Elliott: [Laughing arrogantly] No. Absolutely not.

Sierra: How severely did Jon Krakauer, the author of Into Thin Air, beat you after reading your book?

Elliott: You know how the photo on the book makes it look like my nose was frostbitten? It wasn't. It was Krakauer.

Sierra: Mountaineers could be severely injured if they followed some of the examples set by your climbing party: throwing the whole trip together in a week or so and carrying children's plastic backpacks emblazoned with the names of 1970s TV shows Adam-12 and Barnaby Jones.

Elliott: Yes, you could say that some of the things I did were irresponsible, but I did a lot of responsible things too, like packing myself an extra pair of dress shoes. I would also recommend that anyone climbing Everest carry a load of Deep Woods Off, because at 19,000 feet the Himalayan mosquitoes are nuts, man!

Sierra: Your book presents the conspiracy theory that Moore, Susan Sarandon, and others are really conservatives trying to give liberals a bad name and that Ann Coulter, Pat Robertson, and others are really liberals staging a public-relations counteroffensive. Do you believe that?

Elliott: I'm not Al Franken and can't write an actual political book, so I had to come up with some sort of sophomoric political message, and that's what I came up with.

Sierra: There's some pretty sick stuff in this book. For instance, the Texan who goes on the climb wearing only a Speedo. He's dying and expedition member Lauren Bacall gives him a farewell kiss. When she steps away, she finds his frostbitten lips still attached to hers.

After Daddy's Boy, there was considerable intellectual debate between your critics and your enablers about the difference between "funny stupid" and "stupid stupid." On which side of the line does this book fall?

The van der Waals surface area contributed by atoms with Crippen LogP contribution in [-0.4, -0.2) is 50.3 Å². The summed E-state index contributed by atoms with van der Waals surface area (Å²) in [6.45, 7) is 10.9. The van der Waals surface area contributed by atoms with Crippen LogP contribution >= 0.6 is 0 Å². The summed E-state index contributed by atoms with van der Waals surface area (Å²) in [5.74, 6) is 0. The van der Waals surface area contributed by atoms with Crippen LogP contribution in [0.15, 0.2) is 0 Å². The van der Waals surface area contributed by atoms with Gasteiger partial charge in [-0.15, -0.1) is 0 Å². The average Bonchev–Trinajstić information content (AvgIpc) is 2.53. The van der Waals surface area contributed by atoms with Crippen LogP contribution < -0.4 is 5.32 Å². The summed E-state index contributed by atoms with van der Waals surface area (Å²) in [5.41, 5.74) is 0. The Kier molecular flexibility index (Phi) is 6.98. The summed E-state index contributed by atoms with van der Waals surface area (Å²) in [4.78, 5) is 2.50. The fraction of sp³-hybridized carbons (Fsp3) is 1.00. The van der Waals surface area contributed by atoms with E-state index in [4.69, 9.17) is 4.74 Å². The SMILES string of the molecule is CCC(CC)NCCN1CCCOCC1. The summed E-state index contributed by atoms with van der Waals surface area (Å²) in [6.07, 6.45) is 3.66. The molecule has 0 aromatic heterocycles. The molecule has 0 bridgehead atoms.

Elliott: If anything, my comedy has gotten stupider and stupider since Daddy's Boy, and maybe I've blurred the line even more between smart-stupid-funny comedy and just plain stupid-stupid comedy. There's definitely a mixed bag in Into Hot Air. For some stuff you have to know the references to get the jokes, and there's other stuff that is just plain ridiculous that, like slapstick, stands on its own. Get a Life was this stupid show, but it was also in a way parodying a whole era of sitcoms. You didn't have to know that, though, to enjoy the show. Hopefully that's the case with Into Hot Air. You don't have to have read Into Thin Air or any other Everest book to get the humor.

Sierra: Have you read Into Thin Air?

Elliott: Yeah, when it came out. And I listened to the audiotape before I wrote this book. Well, I didn't listen to all of it. As soon as Krakauer started doing a Southern accent, I bailed. But I actually enjoyed Into Thin Air. You can't really parody something you don't like, because you're spending a year with the material and you want to be in a world that you're interested in and that you like.

Sierra: Semi-seriously, though—are you outdoorsy?

Elliott: I'll paint the lawn furniture and stuff like that every spring, but that's about it. I may swim in a cage with sharks at some point, because to do that, from what I understand, you can pretty much be obese.

Bob Sipchen is Sierra's editor in chief.